In those moments when you’re struggling to make a choice, a decision matrix is the tool you need to identify the best way forward.
What do you do when you have an important decision on your plate?
Do you turn to that always reliable list of pros and cons?
Do you flip a coin?
Ask a Magic 8-Ball?
Pick a number between one and 10?
Put your decision off and silently hope that someone else eventually makes it for you?
Sure, there are plenty of ways to make informed (or, you know, not-so-informed) choices. But, when it comes to considering all of the important factors that are part of your eventual decision, there’s one method that reigns supreme: the decision matrix.
It’s a tactic that goes by many different names. You might have also heard it referred to as Pugh Matrix Analysis, Multi-Attribute Utility Theory, or Grid Analysis.
And while I’ll admit that those fancy monikers make it sound impossibly complicated, once you understand the fundamentals, the decision matrix is actually pretty simple to implement and utilize.
Let’s cover what you need to know to start using this tool to take some of the guesswork out of the decision-making process.
What exactly is a decision matrix?
A decision matrix is a table that helps you to visualize a clear winner between your different options.
To create the matrix, you determine what criteria matters in making your final decision and then also assign a weight to each piece of criteria. This allows you to prioritize the factors that matter most and, as a result, mathematically identify which of your options is the best one.
Is your head spinning?
Did you see the word “mathematically” and immediately write this off as a tool that’s too complex for you? Don’t worry–an example will add a lot of clarity.
Using a decision matrix: a case study
You’re the manager of a small, remote team. You’re planning your annual retreat, when your whole department is able to bond and actually work side-by-side for a few days.
You’re tasked with determining which city your retreat will be held in, and it’s proving to be a challenge.
You want a location that offers plenty to see, do, and experience, but you also don’t want it to be overly costly or too big of a hassle for your team members to travel to.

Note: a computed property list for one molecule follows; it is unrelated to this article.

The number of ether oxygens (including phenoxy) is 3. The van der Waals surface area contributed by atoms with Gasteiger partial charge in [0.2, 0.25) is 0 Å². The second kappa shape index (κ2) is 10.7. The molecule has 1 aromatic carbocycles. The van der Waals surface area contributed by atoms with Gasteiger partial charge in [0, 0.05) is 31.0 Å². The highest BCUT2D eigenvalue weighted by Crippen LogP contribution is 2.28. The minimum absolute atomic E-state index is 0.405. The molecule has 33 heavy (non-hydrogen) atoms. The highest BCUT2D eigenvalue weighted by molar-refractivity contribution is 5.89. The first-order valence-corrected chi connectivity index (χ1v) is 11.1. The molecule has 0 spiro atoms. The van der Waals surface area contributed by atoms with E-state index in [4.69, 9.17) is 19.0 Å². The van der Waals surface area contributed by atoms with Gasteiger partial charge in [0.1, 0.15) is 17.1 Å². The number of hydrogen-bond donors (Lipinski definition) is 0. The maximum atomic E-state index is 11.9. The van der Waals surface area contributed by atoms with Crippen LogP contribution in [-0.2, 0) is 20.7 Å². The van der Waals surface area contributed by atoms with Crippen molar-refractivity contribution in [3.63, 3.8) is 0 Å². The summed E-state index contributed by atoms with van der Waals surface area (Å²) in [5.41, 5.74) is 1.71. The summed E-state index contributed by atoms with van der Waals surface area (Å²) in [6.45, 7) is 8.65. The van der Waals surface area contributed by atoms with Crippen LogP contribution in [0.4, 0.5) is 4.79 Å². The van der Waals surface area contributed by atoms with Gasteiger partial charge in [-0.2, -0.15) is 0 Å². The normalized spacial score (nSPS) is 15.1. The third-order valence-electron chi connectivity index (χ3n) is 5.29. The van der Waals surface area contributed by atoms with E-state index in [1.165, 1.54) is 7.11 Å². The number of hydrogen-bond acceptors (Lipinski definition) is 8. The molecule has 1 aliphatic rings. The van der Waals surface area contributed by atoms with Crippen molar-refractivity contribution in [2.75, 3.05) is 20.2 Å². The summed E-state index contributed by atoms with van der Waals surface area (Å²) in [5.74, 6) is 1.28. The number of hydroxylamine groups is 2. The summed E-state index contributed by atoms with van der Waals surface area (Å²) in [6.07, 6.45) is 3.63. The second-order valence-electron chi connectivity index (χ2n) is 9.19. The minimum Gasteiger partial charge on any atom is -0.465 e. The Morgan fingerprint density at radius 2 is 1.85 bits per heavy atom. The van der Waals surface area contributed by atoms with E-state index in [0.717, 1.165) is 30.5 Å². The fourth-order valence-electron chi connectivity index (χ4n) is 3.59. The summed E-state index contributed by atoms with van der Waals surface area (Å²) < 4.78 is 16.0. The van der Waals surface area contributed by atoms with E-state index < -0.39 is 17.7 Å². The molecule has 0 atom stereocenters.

After chatting with your team and asking for their suggestions, you’ve narrowed down your locations to the following three options:
- New York, New York
- Colorado Springs, Colorado
- Paris, France
Now that you’ve zoned in on these three choices, you decide to use a decision matrix to figure out which city is the best fit for your team’s needs.
How to use a decision matrix: 6 steps to follow
Because a decision matrix helps you consider a variety of different factors, knowing exactly where to get started can feel challenging.
These six steps will walk you through the process of setting up and analyzing your decision matrix in a way that’s straightforward and simple (I promise!).
1. Create your matrix
To start, you need to create the skeleton of your table. Start by labeling your rows with your different choices–in this case, the three cities where you’re considering hosting the retreat.
Next, label the columns with the criteria that matter in your decision. You know that you want to make your selection based on:
- Cost: You have a smaller budget, so you can’t afford a lavish trip for your entire team to a super expensive destination.
- Things to do: Since this is a chance for your team to bond, you want to make sure there are a variety of attractions, sights, and restaurants to occupy your free time.
- Ease of travel: Your team is distributed, which means everybody will need to travel to the destination. You want to pick a place that offers somewhat convenient travel options (so, not a small city with no airport) for everyone on your team.
Those are all great considerations! You’ll use those criteria as your column labels within your table.
Keep in mind that you’ll also need a column for total score and a row for assigned weights. So, make sure to include those in your table right away as well. You’ll end up with something that looks like this:
2. Score your choices
Now that you’ve outlined your options and the factors that play a part in your decision, it’s time to score your options accordingly.